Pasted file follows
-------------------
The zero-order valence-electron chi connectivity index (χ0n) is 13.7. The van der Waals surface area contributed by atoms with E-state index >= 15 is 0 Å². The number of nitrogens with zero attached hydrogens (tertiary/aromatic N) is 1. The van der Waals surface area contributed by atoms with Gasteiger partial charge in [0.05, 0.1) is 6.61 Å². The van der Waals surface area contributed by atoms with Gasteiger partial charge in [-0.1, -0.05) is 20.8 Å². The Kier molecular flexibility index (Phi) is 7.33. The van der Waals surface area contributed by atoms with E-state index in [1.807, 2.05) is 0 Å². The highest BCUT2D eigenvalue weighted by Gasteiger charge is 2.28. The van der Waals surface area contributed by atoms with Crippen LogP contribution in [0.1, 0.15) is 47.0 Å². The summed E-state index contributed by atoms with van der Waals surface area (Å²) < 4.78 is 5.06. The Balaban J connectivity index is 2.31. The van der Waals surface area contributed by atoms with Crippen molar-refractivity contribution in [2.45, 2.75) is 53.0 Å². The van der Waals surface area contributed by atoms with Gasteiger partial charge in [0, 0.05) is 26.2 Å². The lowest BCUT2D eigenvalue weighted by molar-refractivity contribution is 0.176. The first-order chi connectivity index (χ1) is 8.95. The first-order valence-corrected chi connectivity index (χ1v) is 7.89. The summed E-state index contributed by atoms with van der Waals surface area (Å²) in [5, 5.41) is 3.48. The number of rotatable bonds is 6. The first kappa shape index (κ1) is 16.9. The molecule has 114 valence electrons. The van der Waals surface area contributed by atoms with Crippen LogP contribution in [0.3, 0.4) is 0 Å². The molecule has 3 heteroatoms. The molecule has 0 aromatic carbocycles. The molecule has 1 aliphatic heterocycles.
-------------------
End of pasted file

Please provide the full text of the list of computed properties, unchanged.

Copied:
The zero-order valence-electron chi connectivity index (χ0n) is 13.7. The van der Waals surface area contributed by atoms with E-state index >= 15 is 0 Å². The number of nitrogens with zero attached hydrogens (tertiary/aromatic N) is 1. The van der Waals surface area contributed by atoms with Gasteiger partial charge in [0.05, 0.1) is 6.61 Å². The van der Waals surface area contributed by atoms with Gasteiger partial charge in [-0.1, -0.05) is 20.8 Å². The Kier molecular flexibility index (Phi) is 7.33. The van der Waals surface area contributed by atoms with E-state index in [1.807, 2.05) is 0 Å². The highest BCUT2D eigenvalue weighted by Gasteiger charge is 2.28. The van der Waals surface area contributed by atoms with Crippen LogP contribution in [0.1, 0.15) is 47.0 Å². The summed E-state index contributed by atoms with van der Waals surface area (Å²) < 4.78 is 5.06. The Balaban J connectivity index is 2.31. The van der Waals surface area contributed by atoms with Crippen molar-refractivity contribution in [2.45, 2.75) is 53.0 Å². The van der Waals surface area contributed by atoms with Gasteiger partial charge in [0, 0.05) is 26.2 Å². The lowest BCUT2D eigenvalue weighted by molar-refractivity contribution is 0.176. The first-order chi connectivity index (χ1) is 8.95. The first-order valence-corrected chi connectivity index (χ1v) is 7.89. The summed E-state index contributed by atoms with van der Waals surface area (Å²) in [5, 5.41) is 3.48. The number of rotatable bonds is 6. The first kappa shape index (κ1) is 16.9. The molecule has 114 valence electrons. The van der Waals surface area contributed by atoms with Crippen LogP contribution in [0.3, 0.4) is 0 Å². The molecule has 3 heteroatoms. The molecule has 0 aromatic carbocycles. The molecule has 1 aliphatic heterocycles.